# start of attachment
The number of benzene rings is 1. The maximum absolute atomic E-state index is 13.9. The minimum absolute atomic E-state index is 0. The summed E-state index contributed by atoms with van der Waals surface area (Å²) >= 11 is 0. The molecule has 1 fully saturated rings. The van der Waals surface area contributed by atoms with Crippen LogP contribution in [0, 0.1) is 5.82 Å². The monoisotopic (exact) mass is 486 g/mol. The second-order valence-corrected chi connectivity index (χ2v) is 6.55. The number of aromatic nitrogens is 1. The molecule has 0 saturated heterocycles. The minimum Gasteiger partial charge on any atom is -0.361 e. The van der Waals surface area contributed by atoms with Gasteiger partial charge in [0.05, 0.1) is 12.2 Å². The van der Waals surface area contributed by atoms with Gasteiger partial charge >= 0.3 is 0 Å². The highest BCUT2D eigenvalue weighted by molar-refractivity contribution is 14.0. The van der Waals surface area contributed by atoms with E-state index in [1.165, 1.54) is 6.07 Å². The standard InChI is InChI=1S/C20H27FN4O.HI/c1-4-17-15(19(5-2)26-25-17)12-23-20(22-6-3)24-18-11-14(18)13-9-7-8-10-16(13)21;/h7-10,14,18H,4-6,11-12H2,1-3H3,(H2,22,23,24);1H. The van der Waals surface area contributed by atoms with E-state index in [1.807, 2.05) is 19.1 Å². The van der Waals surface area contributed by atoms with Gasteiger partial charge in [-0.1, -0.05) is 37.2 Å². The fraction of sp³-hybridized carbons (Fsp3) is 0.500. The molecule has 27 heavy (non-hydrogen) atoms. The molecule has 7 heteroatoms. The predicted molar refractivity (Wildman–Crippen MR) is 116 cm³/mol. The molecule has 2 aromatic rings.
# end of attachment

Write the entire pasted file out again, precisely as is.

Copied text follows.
The number of benzene rings is 1. The maximum absolute atomic E-state index is 13.9. The minimum absolute atomic E-state index is 0. The summed E-state index contributed by atoms with van der Waals surface area (Å²) >= 11 is 0. The molecule has 1 fully saturated rings. The van der Waals surface area contributed by atoms with Crippen LogP contribution in [0, 0.1) is 5.82 Å². The monoisotopic (exact) mass is 486 g/mol. The second-order valence-corrected chi connectivity index (χ2v) is 6.55. The number of aromatic nitrogens is 1. The molecule has 0 saturated heterocycles. The minimum Gasteiger partial charge on any atom is -0.361 e. The van der Waals surface area contributed by atoms with Gasteiger partial charge in [0.05, 0.1) is 12.2 Å². The van der Waals surface area contributed by atoms with Gasteiger partial charge >= 0.3 is 0 Å². The highest BCUT2D eigenvalue weighted by molar-refractivity contribution is 14.0. The van der Waals surface area contributed by atoms with E-state index in [1.165, 1.54) is 6.07 Å². The standard InChI is InChI=1S/C20H27FN4O.HI/c1-4-17-15(19(5-2)26-25-17)12-23-20(22-6-3)24-18-11-14(18)13-9-7-8-10-16(13)21;/h7-10,14,18H,4-6,11-12H2,1-3H3,(H2,22,23,24);1H. The van der Waals surface area contributed by atoms with E-state index in [1.807, 2.05) is 19.1 Å². The van der Waals surface area contributed by atoms with Gasteiger partial charge in [-0.1, -0.05) is 37.2 Å². The fraction of sp³-hybridized carbons (Fsp3) is 0.500. The molecule has 27 heavy (non-hydrogen) atoms. The molecule has 7 heteroatoms. The predicted molar refractivity (Wildman–Crippen MR) is 116 cm³/mol. The molecule has 2 aromatic rings.